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Many a times i read/hear the argument that making a lot of system calls etc would be inefficient since the application make a mode switch i.e goes from user mode to kernel mode and after executing the system call starts executing in the user mode by making a mode switch again.

My question is what is the overhead of a mode switch ? Does cpu cache gets invalidated or tlb entries are flushed out or what happens that causes overhead ?

Please note that i am asking about the overhead involved in mode switch and not context switch. I know that mode switch and context switch are two different things and i am fully aware about overhead associated with a context switch, but what i fail to understand is what overhead is caused by a mode switch ?

If its possible please provide some information about a particular *nix platform like Linux, FreeBSD, Solaris etc.



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how to start a bounty on this question ? –  ghayalcoder Dec 10 '09 at 9:46

2 Answers 2

There should be no CPU cache or TLB flush on a simple mode switch.

A quick test tells me that, on my Linux laptop it takes about 0.11 microsecond for a userspace process to complete a simple syscall that does an insignificant amount of work other than the switch to kernel mode and back. I'm using getuid(), which only copies a single integer from an in-memory struct. strace confirms that the syscall is repeated MAX times.

#include <unistd.h>
#define MAX 100000000
int main() {
  int ii;
  for (ii=0; ii<MAX; ii++) getuid();
  return 0;

This takes about 11 seconds on my laptop, measured using time ./testover, and 11 seconds divided by 100 million gives you 0.11 microsecond.

Technically, that's two mode switches, so I suppose you could claim that a single mode switch takes 0.055 microseconds, but a one-way switch isn't very useful, so I'd consider the there-and-back number to be the more relevant one.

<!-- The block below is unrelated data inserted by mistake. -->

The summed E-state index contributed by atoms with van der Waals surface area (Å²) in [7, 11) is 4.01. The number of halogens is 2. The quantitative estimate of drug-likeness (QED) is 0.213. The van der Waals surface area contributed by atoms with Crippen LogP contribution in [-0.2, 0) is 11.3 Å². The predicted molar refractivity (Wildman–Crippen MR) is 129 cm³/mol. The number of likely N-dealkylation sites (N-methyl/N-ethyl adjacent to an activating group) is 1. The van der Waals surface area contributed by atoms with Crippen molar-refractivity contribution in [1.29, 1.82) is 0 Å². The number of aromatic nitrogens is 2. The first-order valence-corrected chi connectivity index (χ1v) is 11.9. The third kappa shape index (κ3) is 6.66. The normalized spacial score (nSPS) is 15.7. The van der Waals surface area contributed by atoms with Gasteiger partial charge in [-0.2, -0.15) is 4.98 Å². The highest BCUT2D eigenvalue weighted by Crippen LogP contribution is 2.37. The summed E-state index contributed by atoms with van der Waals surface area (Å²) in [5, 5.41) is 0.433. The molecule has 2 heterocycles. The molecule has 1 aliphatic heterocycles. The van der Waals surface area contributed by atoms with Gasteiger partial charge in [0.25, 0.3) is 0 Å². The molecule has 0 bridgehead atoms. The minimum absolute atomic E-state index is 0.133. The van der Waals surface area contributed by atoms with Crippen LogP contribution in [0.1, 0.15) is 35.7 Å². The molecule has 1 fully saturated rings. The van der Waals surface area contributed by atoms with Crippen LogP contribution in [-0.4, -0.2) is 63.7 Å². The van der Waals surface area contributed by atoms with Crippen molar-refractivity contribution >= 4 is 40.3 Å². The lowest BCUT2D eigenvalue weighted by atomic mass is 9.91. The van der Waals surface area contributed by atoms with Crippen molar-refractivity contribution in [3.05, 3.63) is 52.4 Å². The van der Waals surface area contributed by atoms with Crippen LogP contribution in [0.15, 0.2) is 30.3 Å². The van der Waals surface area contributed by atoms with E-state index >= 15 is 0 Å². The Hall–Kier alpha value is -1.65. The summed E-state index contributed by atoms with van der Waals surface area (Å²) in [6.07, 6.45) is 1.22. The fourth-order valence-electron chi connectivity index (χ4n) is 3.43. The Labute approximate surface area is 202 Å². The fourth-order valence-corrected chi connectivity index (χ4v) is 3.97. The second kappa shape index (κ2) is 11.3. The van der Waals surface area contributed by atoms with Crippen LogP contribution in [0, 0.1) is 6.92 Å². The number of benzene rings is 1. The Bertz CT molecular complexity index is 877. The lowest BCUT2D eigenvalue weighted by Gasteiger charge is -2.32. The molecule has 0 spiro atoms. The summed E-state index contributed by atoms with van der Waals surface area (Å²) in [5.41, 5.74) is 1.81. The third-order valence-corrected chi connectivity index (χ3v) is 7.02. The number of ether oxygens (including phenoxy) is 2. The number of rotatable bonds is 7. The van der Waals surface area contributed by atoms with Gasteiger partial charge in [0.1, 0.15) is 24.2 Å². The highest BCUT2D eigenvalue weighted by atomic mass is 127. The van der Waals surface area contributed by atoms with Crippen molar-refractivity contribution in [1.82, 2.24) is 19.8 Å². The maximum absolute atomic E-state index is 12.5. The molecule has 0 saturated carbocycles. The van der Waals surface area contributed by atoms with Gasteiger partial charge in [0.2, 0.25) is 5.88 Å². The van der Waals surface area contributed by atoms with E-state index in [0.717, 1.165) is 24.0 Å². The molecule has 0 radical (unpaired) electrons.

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There are many ways to do a mode switch on the x86 CPUs (which I am assuming here). For a user called function, the normal way is to do a Task jump or Call (referred to as Task Gates and Call Gates). Both of these involve a Task switch (equivalent to a context switch). Add to that a bit of processing before the call, the standard verification after the call, and the return. This rounds up the bare minimum to a safe mode switch.

As for Eric's timing, I am not a Linux expert, but in most OS I have dealt with, simple system calls cache data (if it can be done safely) in the user space to avoid this overhead. And it would seem to me that a getuid() would be a prime candidate for such data caching. Thus Eric's timing could be more a reflection of the overhead of the pre-switch processing in user space than anything else.

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No data caching is happening; that's why I used strace to verify that the system call is taking place. A syscall, by definition, is a call into kernel space. –  Eric Seppanen Dec 7 '09 at 19:11
Also, your assertion that a mode switch is equivalent to a context switch is not true. A context switch involves swapping out the entire CPU state and page tables; this is significant work that is not required for system calls. A syscall is a simple software interrupt (x86 assembly "int $0x80") –  Eric Seppanen Dec 7 '09 at 19:24
So in the syscall there is only a preamble and an INT instruction? –  Juice Dec 7 '09 at 19:47
Juice: The int 0x80 syscall entry on x86 Linux uses a Trap Gate, which does not change the task (tr register). It merely specifies a Segment Selector and Offset to jump to. The Segment Selector itself includes the new privilege level (DPL) - and because we're changing privilege level, we get a new stack segment and stack pointer as well - these are loaded from the TSS. –  caf Dec 7 '09 at 23:24
I was mistaken. For my defense, it has been a while since I played with this stuff. You can do a safe, higher privilege call without a Task switch (with a Call, Interrupt or Trap gate). My apologies. –  Juice Dec 10 '09 at 20:05

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